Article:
Results 1 to 10 of 10

Thread: Methods or applications for data recovering

  1. #1

    Default Methods or applications for data recovering

    I came from reading this article, and though the topic is the exact opposite, I think the spoiler the author gave at the very end of second paragraph slightly affected me... I don't know if the author is open for contact should I try to ask him...

    Point is, are there good tools/applications for data recovery on Linux?

    The author sounded as if telling that kind of information was forbidden, or the like. I know there are of course programs for Windows or even bootable to do recovery stuff, though most of them are proprietary; and probably Linux tools are efficient enough for the author to consider not wise enough to openly talk about them, or that's what I imagined...

    Thanks beforehand.

  2. #2
    Join Date
    Jun 2008
    Location
    West Yorkshire, UK
    Posts
    3,452

    Default Re: Methods or applications for data recovering

    A lot of the problems are dealt with inherently; for example, if someone pulls the plug on your laptop, as someone accidentally did to me recently, you simply reboot and ext4 will recover everything.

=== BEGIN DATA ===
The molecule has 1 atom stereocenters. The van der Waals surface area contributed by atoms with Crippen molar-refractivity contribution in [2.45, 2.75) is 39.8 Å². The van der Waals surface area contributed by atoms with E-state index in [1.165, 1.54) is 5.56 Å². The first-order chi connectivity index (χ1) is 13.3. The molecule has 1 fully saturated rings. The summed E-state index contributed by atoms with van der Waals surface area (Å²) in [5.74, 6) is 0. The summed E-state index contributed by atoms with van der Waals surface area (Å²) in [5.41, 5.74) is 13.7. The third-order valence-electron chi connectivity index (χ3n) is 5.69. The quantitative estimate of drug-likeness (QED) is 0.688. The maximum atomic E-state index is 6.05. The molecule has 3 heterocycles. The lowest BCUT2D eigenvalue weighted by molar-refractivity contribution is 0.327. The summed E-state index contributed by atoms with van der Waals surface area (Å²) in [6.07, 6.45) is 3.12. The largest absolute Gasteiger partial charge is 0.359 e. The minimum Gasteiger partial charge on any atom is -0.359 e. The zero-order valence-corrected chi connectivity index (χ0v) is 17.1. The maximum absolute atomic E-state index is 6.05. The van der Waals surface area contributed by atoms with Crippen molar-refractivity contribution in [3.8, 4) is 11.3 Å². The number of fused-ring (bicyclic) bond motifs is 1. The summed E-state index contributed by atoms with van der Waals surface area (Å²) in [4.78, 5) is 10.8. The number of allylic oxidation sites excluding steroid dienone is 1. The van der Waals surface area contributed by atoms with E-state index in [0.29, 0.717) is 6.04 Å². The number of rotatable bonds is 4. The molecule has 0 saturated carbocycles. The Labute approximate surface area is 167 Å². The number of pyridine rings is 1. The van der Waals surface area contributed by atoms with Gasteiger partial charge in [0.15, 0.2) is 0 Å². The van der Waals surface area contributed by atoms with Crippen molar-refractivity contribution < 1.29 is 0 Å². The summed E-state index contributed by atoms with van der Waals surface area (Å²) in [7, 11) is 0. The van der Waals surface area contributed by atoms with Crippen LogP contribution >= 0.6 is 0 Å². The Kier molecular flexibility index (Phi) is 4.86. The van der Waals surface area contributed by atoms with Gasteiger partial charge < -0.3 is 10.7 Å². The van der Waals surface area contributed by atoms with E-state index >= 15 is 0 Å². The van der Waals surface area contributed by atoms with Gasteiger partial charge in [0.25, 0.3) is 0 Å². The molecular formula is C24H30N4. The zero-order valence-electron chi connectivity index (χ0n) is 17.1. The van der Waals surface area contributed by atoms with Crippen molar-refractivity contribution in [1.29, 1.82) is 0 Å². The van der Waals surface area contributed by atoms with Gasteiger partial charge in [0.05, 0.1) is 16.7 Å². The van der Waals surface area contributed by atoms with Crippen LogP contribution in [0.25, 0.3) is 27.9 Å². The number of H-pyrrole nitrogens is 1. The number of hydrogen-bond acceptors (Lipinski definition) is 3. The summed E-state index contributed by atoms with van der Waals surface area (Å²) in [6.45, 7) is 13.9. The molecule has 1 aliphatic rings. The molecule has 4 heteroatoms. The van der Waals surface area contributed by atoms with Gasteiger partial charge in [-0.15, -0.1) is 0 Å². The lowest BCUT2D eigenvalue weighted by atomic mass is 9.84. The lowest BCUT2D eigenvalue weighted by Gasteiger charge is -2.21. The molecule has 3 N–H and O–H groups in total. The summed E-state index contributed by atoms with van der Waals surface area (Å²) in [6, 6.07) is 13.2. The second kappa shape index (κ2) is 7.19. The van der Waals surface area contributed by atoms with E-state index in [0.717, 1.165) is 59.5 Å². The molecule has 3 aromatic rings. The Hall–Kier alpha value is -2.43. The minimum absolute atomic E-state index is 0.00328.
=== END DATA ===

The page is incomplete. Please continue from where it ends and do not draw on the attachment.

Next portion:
Many problems can be dealt with by programs like the openSUSE recovery mode or the SuperGrub Disk but, for the Swiss Army knife of recovery tools, you can download http://www.sysresccd.org/SystemRescueCd_Homepage.

    BTW this program will also recover Windows data and it is free.
    Last edited by john_hudson; 21-Feb-2014 at 15:29. Reason: Additional information

  3. #3
    Join Date
    Feb 2009
    Location
    Spain
    Posts
    25,547

    Default Re: Methods or applications for data recovering

    On 2014-02-21 20:46, F style wrote:
    >
    > I came from reading 'this article' (http://tinyurl.com/k3vybcu), and
    > though the topic is the exact opposite, I think the spoiler the author
    > gave at the very end of second paragraph slightly affected me... I don't
    > know if the author is open for contact should I try to ask him...


    Sorry, I don't quite understand. language barrier, perhaps. What
    spoiler, exactly?

    > Point is, are there good tools/applications for data recovery on Linux?
    >
    > The author sounded as if telling that kind of information was forbidden,
    > or the like. I know there are of course programs for Windows or even
    > bootable to do recovery stuff, though most of them are proprietary; and
    > probably Linux tools are efficient enough for the author to consider not
    > wise enough to openly talk about them, or that's what I imagined...


    I don't understand any of that. Why would data recover tools be forbidden?

    There are tools in Linux to try recover files after accidental
    destruction, as long as the data is actually there, but not the metadata
    that allows the operating system to locate files, where a particular
    file is stored. The idea is to search the entire disk for recognizable